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The Deposit Takers Bill

An article from the May 2023 Financial Stability Report.

Reserve Bank of New Zealand

The Deposit Takers Bill

Introduction

The Deposit Takers Bill will replace the existing prudential regulatory regime contained in the Banking (Prudential Supervision) Act 1989 and the Non-bank Deposit Takers Act 2013. The integration of these previously separate regimes will create a single, consistent framework for the regulation and supervision of financial institutions that essentially engage in the same activity — the business of taking ‘deposits’ from the public, and lending to individuals, households, and businesses. This will be a major change to the way we work as the prudential regulator and for industry.

We plan to consult extensively during the implementation period. Details of the planned consultations can be found in the CoFR Regulatory Initiatives Calendar.

View the Q1 2023 calendar on the CoFR website (PDF 885 KB)

The key areas of focus for the Reserve Bank in implementing the Bill are:

Download the Deposit Takers Bill pie chart (jpg, 169 KB)


New prudential standards for deposit takers and the proportionality framework

The Deposit Takers Bill will modernise and enhance the prudential regulation of deposit taking institutions. Prudential standards are the primary legal mechanism by which prudential requirements will be imposed on deposit takers. Standards aim to ensure that risks to the soundness of deposit takers and the financial system are appropriately managed.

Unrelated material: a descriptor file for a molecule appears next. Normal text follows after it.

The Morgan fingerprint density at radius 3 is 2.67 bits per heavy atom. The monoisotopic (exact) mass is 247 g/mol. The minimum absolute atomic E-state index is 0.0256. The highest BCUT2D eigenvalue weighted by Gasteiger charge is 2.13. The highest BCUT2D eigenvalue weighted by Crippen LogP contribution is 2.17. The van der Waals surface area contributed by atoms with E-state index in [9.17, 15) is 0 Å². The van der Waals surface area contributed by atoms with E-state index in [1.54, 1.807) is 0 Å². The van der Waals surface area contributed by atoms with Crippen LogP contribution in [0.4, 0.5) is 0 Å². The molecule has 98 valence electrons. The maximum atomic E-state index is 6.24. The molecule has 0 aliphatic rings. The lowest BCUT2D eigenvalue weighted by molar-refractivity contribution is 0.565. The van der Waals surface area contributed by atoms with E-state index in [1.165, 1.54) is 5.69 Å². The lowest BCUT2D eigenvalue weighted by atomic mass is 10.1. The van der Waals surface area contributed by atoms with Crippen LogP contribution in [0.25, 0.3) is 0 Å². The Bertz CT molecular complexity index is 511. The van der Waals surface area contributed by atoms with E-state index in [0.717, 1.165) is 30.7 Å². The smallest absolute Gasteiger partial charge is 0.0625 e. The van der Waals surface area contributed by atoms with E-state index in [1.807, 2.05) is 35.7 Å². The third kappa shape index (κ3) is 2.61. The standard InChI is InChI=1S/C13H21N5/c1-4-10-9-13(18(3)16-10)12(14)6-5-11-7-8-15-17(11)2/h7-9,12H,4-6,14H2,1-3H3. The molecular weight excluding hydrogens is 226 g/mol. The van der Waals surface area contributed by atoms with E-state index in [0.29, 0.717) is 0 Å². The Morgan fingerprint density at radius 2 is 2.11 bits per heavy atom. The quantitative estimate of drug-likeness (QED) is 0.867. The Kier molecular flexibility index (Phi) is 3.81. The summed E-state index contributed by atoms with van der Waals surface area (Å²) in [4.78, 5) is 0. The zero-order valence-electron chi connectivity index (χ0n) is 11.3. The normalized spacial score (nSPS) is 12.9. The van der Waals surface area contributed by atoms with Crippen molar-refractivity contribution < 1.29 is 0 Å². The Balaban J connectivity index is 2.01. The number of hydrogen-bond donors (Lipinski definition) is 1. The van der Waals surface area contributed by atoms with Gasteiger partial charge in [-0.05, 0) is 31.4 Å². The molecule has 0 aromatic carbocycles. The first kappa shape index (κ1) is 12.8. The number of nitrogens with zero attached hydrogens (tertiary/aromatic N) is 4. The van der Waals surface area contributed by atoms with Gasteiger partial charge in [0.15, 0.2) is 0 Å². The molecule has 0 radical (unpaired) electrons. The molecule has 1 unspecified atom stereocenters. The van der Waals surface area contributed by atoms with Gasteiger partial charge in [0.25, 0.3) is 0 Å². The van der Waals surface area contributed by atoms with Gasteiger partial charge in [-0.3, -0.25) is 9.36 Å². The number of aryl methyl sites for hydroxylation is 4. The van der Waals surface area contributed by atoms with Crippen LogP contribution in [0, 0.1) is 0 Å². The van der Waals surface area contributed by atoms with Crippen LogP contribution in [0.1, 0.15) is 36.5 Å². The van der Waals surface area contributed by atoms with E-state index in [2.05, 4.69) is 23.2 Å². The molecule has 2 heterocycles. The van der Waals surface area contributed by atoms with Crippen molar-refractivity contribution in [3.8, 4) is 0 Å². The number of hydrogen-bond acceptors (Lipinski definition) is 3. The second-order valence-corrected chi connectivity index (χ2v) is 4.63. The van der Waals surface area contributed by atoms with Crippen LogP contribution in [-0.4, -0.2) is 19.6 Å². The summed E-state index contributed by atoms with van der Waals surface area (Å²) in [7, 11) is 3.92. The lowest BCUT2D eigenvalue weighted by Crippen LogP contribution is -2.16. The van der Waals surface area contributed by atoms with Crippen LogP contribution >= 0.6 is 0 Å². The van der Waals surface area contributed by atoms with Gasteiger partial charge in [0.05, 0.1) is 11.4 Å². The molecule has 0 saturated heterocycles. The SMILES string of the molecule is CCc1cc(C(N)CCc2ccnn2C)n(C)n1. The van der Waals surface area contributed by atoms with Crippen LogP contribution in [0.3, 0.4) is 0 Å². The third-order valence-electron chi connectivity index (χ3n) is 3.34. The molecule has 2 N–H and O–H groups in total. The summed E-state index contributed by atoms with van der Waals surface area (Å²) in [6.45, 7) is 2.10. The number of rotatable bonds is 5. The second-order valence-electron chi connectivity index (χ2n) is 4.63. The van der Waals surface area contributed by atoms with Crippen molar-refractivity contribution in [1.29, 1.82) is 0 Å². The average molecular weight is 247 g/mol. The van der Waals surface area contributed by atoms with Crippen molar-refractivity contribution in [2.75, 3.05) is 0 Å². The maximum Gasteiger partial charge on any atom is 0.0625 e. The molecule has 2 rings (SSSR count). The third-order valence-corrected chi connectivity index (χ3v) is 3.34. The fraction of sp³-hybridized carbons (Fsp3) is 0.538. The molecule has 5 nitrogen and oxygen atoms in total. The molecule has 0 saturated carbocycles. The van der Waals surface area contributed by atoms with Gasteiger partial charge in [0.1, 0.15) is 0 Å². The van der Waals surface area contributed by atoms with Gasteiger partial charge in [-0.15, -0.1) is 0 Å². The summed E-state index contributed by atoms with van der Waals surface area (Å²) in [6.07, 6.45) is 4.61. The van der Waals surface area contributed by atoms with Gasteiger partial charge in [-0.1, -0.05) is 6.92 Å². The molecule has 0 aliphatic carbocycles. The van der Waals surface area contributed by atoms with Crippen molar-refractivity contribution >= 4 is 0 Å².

These standards are secondary legislation and will replace the current conditions of registration model (for banks) and regulations (for NBDTs). The Bill sets out the subject matter of the standards, the procedure for issuing the standards, and a number of decision-making principles to be applied in developing the standards (for example, the desirability of proportionality, competition, and avoiding unnecessary compliance costs).

The development of these standards will be a major feature of our prudential policy work programme in the coming years, and will be subject to several rounds of public consultation. There will be an intensive process to translate the respective bank and NBDT rulebooks to standards, in order to have the rules ready to relicense existing deposit takers under the new legislation (and to license any new applicants).